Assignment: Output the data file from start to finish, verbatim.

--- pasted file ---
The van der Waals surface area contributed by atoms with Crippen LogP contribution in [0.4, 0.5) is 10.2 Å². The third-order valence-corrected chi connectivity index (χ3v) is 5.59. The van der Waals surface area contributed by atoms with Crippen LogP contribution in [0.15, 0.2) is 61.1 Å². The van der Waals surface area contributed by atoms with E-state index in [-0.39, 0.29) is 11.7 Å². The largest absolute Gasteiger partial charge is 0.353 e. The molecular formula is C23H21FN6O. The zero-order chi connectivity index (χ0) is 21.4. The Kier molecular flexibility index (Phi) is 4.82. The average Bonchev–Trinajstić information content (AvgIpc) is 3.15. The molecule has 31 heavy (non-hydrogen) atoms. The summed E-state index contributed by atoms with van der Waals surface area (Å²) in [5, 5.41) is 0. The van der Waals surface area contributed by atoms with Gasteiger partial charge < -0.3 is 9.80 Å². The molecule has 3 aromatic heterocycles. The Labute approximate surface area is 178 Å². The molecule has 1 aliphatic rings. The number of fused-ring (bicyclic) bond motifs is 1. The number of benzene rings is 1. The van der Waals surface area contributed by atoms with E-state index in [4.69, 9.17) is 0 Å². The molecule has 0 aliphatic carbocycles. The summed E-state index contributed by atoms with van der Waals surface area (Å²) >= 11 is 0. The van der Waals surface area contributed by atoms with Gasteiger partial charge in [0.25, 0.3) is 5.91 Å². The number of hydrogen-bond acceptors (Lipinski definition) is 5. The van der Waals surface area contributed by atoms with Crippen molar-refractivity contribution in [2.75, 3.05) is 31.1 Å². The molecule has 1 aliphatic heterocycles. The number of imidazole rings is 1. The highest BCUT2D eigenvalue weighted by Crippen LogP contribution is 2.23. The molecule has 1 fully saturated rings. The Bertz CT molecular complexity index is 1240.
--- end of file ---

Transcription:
The van der Waals surface area contributed by atoms with Crippen LogP contribution in [0.4, 0.5) is 10.2 Å². The third-order valence-corrected chi connectivity index (χ3v) is 5.59. The van der Waals surface area contributed by atoms with Crippen LogP contribution in [0.15, 0.2) is 61.1 Å². The van der Waals surface area contributed by atoms with E-state index in [-0.39, 0.29) is 11.7 Å². The largest absolute Gasteiger partial charge is 0.353 e. The molecular formula is C23H21FN6O. The zero-order chi connectivity index (χ0) is 21.4. The Kier molecular flexibility index (Phi) is 4.82. The average Bonchev–Trinajstić information content (AvgIpc) is 3.15. The molecule has 31 heavy (non-hydrogen) atoms. The summed E-state index contributed by atoms with van der Waals surface area (Å²) in [5, 5.41) is 0. The van der Waals surface area contributed by atoms with Gasteiger partial charge < -0.3 is 9.80 Å². The molecule has 3 aromatic heterocycles. The Labute approximate surface area is 178 Å². The molecule has 1 aliphatic rings. The number of fused-ring (bicyclic) bond motifs is 1. The number of benzene rings is 1. The van der Waals surface area contributed by atoms with E-state index in [4.69, 9.17) is 0 Å². The molecule has 0 aliphatic carbocycles. The summed E-state index contributed by atoms with van der Waals surface area (Å²) >= 11 is 0. The van der Waals surface area contributed by atoms with Gasteiger partial charge in [0.25, 0.3) is 5.91 Å². The number of hydrogen-bond acceptors (Lipinski definition) is 5. The van der Waals surface area contributed by atoms with Crippen molar-refractivity contribution in [2.75, 3.05) is 31.1 Å². The molecule has 1 aliphatic heterocycles. The number of imidazole rings is 1. The highest BCUT2D eigenvalue weighted by Crippen LogP contribution is 2.23. The molecule has 1 fully saturated rings. The Bertz CT molecular complexity index is 1240.